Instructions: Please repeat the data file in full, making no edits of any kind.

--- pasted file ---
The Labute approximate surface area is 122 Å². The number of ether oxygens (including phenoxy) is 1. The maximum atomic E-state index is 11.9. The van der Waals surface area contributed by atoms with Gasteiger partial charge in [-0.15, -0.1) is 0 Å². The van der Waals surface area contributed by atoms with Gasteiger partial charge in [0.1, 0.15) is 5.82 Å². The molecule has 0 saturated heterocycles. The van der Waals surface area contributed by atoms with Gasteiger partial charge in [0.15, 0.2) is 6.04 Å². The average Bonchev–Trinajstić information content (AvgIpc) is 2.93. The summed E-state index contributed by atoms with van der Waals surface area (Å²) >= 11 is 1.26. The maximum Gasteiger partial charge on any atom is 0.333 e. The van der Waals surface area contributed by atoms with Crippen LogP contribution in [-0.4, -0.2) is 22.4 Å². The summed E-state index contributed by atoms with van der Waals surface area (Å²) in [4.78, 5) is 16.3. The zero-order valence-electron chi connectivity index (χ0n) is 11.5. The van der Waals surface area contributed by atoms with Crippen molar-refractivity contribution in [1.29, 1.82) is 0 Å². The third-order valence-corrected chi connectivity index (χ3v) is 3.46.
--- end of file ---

The Labute approximate surface area is 122 Å². The number of ether oxygens (including phenoxy) is 1. The maximum atomic E-state index is 11.9. The van der Waals surface area contributed by atoms with Gasteiger partial charge in [-0.15, -0.1) is 0 Å². The van der Waals surface area contributed by atoms with Gasteiger partial charge in [0.1, 0.15) is 5.82 Å². The molecule has 0 saturated heterocycles. The van der Waals surface area contributed by atoms with Gasteiger partial charge in [0.15, 0.2) is 6.04 Å². The average Bonchev–Trinajstić information content (AvgIpc) is 2.93. The summed E-state index contributed by atoms with van der Waals surface area (Å²) >= 11 is 1.26. The maximum Gasteiger partial charge on any atom is 0.333 e. The van der Waals surface area contributed by atoms with Crippen LogP contribution in [-0.4, -0.2) is 22.4 Å². The summed E-state index contributed by atoms with van der Waals surface area (Å²) in [4.78, 5) is 16.3. The zero-order valence-electron chi connectivity index (χ0n) is 11.5. The van der Waals surface area contributed by atoms with Crippen molar-refractivity contribution in [1.29, 1.82) is 0 Å². The third-order valence-corrected chi connectivity index (χ3v) is 3.46.